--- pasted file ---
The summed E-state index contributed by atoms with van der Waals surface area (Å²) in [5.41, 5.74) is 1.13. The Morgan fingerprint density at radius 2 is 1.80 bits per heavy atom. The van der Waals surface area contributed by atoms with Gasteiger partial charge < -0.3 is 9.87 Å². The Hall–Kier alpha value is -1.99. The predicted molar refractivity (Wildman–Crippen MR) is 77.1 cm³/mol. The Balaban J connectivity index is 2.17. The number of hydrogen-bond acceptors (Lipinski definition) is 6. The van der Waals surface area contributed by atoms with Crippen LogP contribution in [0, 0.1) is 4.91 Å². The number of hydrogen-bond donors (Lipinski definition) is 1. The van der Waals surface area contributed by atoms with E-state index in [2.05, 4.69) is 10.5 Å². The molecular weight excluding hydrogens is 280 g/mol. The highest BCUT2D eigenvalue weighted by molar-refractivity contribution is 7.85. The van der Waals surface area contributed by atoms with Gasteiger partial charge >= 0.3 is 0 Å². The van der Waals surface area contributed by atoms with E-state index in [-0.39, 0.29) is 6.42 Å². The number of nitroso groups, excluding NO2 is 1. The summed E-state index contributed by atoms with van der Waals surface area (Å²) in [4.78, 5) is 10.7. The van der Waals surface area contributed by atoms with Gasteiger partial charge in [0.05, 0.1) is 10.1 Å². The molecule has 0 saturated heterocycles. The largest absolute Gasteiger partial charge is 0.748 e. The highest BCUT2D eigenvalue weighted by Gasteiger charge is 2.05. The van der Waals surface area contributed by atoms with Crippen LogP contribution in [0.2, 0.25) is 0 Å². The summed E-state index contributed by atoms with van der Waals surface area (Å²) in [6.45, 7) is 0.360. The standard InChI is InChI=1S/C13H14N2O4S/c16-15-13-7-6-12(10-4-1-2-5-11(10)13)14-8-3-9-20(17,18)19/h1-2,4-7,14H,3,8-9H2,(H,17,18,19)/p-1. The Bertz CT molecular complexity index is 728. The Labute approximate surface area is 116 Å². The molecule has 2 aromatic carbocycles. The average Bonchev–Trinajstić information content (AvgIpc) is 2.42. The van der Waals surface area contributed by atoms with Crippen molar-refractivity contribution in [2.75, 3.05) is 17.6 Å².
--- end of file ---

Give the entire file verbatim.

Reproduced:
The summed E-state index contributed by atoms with van der Waals surface area (Å²) in [5.41, 5.74) is 1.13. The Morgan fingerprint density at radius 2 is 1.80 bits per heavy atom. The van der Waals surface area contributed by atoms with Gasteiger partial charge < -0.3 is 9.87 Å². The Hall–Kier alpha value is -1.99. The predicted molar refractivity (Wildman–Crippen MR) is 77.1 cm³/mol. The Balaban J connectivity index is 2.17. The number of hydrogen-bond acceptors (Lipinski definition) is 6. The van der Waals surface area contributed by atoms with Crippen LogP contribution in [0, 0.1) is 4.91 Å². The number of hydrogen-bond donors (Lipinski definition) is 1. The van der Waals surface area contributed by atoms with E-state index in [2.05, 4.69) is 10.5 Å². The molecular weight excluding hydrogens is 280 g/mol. The highest BCUT2D eigenvalue weighted by molar-refractivity contribution is 7.85. The van der Waals surface area contributed by atoms with Gasteiger partial charge >= 0.3 is 0 Å². The van der Waals surface area contributed by atoms with E-state index in [-0.39, 0.29) is 6.42 Å². The number of nitroso groups, excluding NO2 is 1. The summed E-state index contributed by atoms with van der Waals surface area (Å²) in [4.78, 5) is 10.7. The van der Waals surface area contributed by atoms with Gasteiger partial charge in [0.05, 0.1) is 10.1 Å². The molecule has 0 saturated heterocycles. The largest absolute Gasteiger partial charge is 0.748 e. The highest BCUT2D eigenvalue weighted by Gasteiger charge is 2.05. The van der Waals surface area contributed by atoms with Crippen LogP contribution in [0.2, 0.25) is 0 Å². The summed E-state index contributed by atoms with van der Waals surface area (Å²) in [6.45, 7) is 0.360. The standard InChI is InChI=1S/C13H14N2O4S/c16-15-13-7-6-12(10-4-1-2-5-11(10)13)14-8-3-9-20(17,18)19/h1-2,4-7,14H,3,8-9H2,(H,17,18,19)/p-1. The Bertz CT molecular complexity index is 728. The Labute approximate surface area is 116 Å². The molecule has 2 aromatic carbocycles. The average Bonchev–Trinajstić information content (AvgIpc) is 2.42. The van der Waals surface area contributed by atoms with Crippen molar-refractivity contribution in [2.75, 3.05) is 17.6 Å².